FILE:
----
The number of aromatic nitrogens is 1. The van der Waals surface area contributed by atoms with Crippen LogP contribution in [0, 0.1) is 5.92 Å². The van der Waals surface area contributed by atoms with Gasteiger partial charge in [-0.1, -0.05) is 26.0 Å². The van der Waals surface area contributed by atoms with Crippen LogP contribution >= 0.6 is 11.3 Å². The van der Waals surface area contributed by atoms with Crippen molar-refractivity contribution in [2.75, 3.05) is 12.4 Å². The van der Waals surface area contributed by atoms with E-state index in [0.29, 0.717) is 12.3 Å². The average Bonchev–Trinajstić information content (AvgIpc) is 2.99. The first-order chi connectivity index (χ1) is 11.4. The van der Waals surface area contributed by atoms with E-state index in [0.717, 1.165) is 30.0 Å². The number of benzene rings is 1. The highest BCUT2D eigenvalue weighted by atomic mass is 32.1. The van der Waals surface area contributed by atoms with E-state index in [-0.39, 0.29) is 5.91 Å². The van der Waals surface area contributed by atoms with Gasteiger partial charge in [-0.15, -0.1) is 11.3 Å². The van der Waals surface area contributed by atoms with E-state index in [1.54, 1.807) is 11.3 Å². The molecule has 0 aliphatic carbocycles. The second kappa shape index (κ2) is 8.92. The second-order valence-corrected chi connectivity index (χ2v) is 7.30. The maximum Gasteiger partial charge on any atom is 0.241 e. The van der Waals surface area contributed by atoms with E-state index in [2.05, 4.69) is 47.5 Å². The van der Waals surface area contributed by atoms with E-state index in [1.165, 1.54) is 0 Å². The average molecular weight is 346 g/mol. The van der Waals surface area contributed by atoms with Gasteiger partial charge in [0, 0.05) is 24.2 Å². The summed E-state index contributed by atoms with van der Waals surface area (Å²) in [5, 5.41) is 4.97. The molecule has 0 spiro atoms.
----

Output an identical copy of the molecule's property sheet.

The number of aromatic nitrogens is 1. The van der Waals surface area contributed by atoms with Crippen LogP contribution in [0, 0.1) is 5.92 Å². The van der Waals surface area contributed by atoms with Gasteiger partial charge in [-0.1, -0.05) is 26.0 Å². The van der Waals surface area contributed by atoms with Crippen LogP contribution >= 0.6 is 11.3 Å². The van der Waals surface area contributed by atoms with Crippen molar-refractivity contribution in [2.75, 3.05) is 12.4 Å². The van der Waals surface area contributed by atoms with E-state index in [0.29, 0.717) is 12.3 Å². The average Bonchev–Trinajstić information content (AvgIpc) is 2.99. The first-order chi connectivity index (χ1) is 11.4. The van der Waals surface area contributed by atoms with E-state index in [0.717, 1.165) is 30.0 Å². The number of benzene rings is 1. The highest BCUT2D eigenvalue weighted by atomic mass is 32.1. The van der Waals surface area contributed by atoms with E-state index in [-0.39, 0.29) is 5.91 Å². The van der Waals surface area contributed by atoms with Gasteiger partial charge in [-0.15, -0.1) is 11.3 Å². The van der Waals surface area contributed by atoms with E-state index in [1.54, 1.807) is 11.3 Å². The molecule has 0 aliphatic carbocycles. The second kappa shape index (κ2) is 8.92. The second-order valence-corrected chi connectivity index (χ2v) is 7.30. The maximum Gasteiger partial charge on any atom is 0.241 e. The van der Waals surface area contributed by atoms with E-state index in [2.05, 4.69) is 47.5 Å². The van der Waals surface area contributed by atoms with E-state index in [1.165, 1.54) is 0 Å². The average molecular weight is 346 g/mol. The van der Waals surface area contributed by atoms with Gasteiger partial charge in [0, 0.05) is 24.2 Å². The summed E-state index contributed by atoms with van der Waals surface area (Å²) in [5, 5.41) is 4.97. The molecule has 0 spiro atoms.